Driving away, I realized that it was 14 years ago that I had a run-in with that very same cop. Eerily, the situation was almost exactly the same.
It was raining, and it was late. I was 16 and was way past my curfew. My mind was wrapped around a surprise kiss from a boy I liked at a party I was at just 20 minutes earlier when the light at St. Charles Rock Road and McKelvey had changed to yellow. The car in front of me slammed on their brakes at the last second. I snapped out of my blissful recollections and in turn slammed on my brakes. The car instead decided to go through the light, while I am still carrying out my split-second decision to swerve and avoid the car in front of me. I ended up with my front right tire up on a concrete divider, with my tire flat. I went to the gas station right there and called, not home for I knew I would catch all kinds of hell, but the police. Maybe they could help me change my tire, since the kid behind the counter at Shell didn’t seem interested in helping me at all. The booming-voiced cop, a little younger and a sporting a smaller gut, but nevertheless the same attitude answered this call.
“Why the HELL were you going that fast down McKelvey!”
“I wasn’t! I didn’t think the car in front of me was going to stop at a yellow light!”
“Oh, so now you think its funny to get smart with me! You’re going to wait in the car until I call your parents.” He then proceeds to handcuff me and put me in the back of his cruiser and goes into the gas station to avoid the rain and make the call to my home. For 15 minutes, I am crying my eyes out, wishing desperately for the happiness I had 45 minutes ago to come back. My parents come, I get chewed out by three separate adults, and the car gets towed on my dollar to my grandpa’s house so he could fix it. Supposedly, according to the cop, the rim was broken and they wouldn’t let them just change out the tire. My grandfather told me that there is no way I could have been going too fast at all for what little damage there actually was. Nevertheless, the cop gave me a warning for speeding; he told my parents he wish he could write an actual ticket for his inconvenience.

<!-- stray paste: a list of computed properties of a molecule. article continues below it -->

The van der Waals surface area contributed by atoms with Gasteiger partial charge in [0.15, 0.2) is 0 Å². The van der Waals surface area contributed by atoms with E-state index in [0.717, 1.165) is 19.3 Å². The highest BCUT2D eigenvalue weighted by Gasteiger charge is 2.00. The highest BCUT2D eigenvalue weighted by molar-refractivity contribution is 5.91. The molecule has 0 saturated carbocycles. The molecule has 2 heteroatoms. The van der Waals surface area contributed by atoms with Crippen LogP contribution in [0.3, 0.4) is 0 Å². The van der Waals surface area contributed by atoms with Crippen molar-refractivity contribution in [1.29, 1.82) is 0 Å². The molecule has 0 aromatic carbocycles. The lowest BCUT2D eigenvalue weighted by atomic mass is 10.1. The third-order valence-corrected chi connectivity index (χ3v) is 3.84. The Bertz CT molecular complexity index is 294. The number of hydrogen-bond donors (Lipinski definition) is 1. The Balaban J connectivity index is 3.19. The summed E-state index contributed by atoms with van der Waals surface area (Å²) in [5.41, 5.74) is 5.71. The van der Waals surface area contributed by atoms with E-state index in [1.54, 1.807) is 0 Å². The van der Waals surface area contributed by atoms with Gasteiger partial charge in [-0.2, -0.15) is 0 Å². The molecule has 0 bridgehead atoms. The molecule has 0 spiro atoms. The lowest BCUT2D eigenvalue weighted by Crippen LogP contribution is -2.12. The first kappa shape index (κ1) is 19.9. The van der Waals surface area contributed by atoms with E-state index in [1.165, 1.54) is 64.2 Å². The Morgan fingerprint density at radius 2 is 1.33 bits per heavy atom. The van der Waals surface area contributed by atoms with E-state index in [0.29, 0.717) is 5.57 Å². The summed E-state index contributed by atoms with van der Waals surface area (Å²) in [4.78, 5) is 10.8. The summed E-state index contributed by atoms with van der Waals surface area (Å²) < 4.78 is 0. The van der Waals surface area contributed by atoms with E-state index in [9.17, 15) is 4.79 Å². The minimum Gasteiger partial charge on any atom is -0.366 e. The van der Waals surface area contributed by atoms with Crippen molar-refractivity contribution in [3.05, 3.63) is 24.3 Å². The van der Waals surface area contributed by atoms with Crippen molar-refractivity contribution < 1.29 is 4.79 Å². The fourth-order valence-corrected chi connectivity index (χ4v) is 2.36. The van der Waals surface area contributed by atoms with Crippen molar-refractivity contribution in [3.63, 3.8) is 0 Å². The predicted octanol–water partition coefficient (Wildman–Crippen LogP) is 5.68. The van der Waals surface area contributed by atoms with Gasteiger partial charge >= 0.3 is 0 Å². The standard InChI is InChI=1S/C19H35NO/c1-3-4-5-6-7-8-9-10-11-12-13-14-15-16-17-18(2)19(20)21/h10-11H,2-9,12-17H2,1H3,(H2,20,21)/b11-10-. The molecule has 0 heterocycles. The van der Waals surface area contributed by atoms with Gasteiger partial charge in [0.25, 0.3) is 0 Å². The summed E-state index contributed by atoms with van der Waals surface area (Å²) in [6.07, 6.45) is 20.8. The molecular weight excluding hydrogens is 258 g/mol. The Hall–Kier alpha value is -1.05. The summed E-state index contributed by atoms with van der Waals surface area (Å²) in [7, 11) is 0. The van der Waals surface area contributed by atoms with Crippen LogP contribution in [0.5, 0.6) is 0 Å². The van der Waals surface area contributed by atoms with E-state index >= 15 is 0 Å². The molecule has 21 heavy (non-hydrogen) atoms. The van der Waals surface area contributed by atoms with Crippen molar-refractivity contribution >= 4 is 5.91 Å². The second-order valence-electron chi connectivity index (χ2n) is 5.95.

In all fairness, most Bridgeton cops actually are good people. About a year after that incident, I snuck out to go to Dennys with some friends; a random thing teenagers do I guess. At 3 AM on the way back to my house, Mike’s car broke down. A cop came along to see what the problem was, and we explained the issue Mike was having with his battery, and that we all were 18. Seeing that Mike and Troy appeared to be pretty able 18 year olds (actually they were 16 and 17), he told them to go ahead and walk to the service station a half mile away. He looked at me and said, “I’m taking you home. Where do you live?” I, too, was scared shitless; I just told the cop I was also 18 when I was just barely 17, and past curfew for under age. He asked me what school I went to, and we had a conversation about Pattonville- he had kids who also went there. I didn’t tell him that I was in classes with one of them; it would give away my age. I remember thinking how awkward it would be to sit in class with his son in a few hours’ time, knowing his dad just picked me up, knowing his dad would soon talk to my parents and realize I was out beyond curfew.
“So, this is it?” He said, pulling up next to my house.” I nodded and gulped out a quiet, “yes.”
“And I take it that your parents don’t know you’re out?” Again, a gurgling “no” was somehow squeaked out of my mouth. “You really should let your family know where you are going from now on.” He then turned off his headlights, pulled quietly into the driveway and said, “I’ll go and check on your friends. Have a good night.” Shocked beyond belief, I quickly jumped out of his cruiser and waved a quick, ‘bye’ that I hoped also translated as, “thank you.”
I never snuck out again. From then on, I made sure that my mom always knew where I was going, even if she didn’t approve, just for that reason; out of respect. Sure I still did some stupid things there after… but I had the respect to at least let someone know. I still thank that cop for being kind enough to take me home, for sharing a good conversation to make me feel somewhat calm in a bad situation, and obviously, for showing me how to have respect.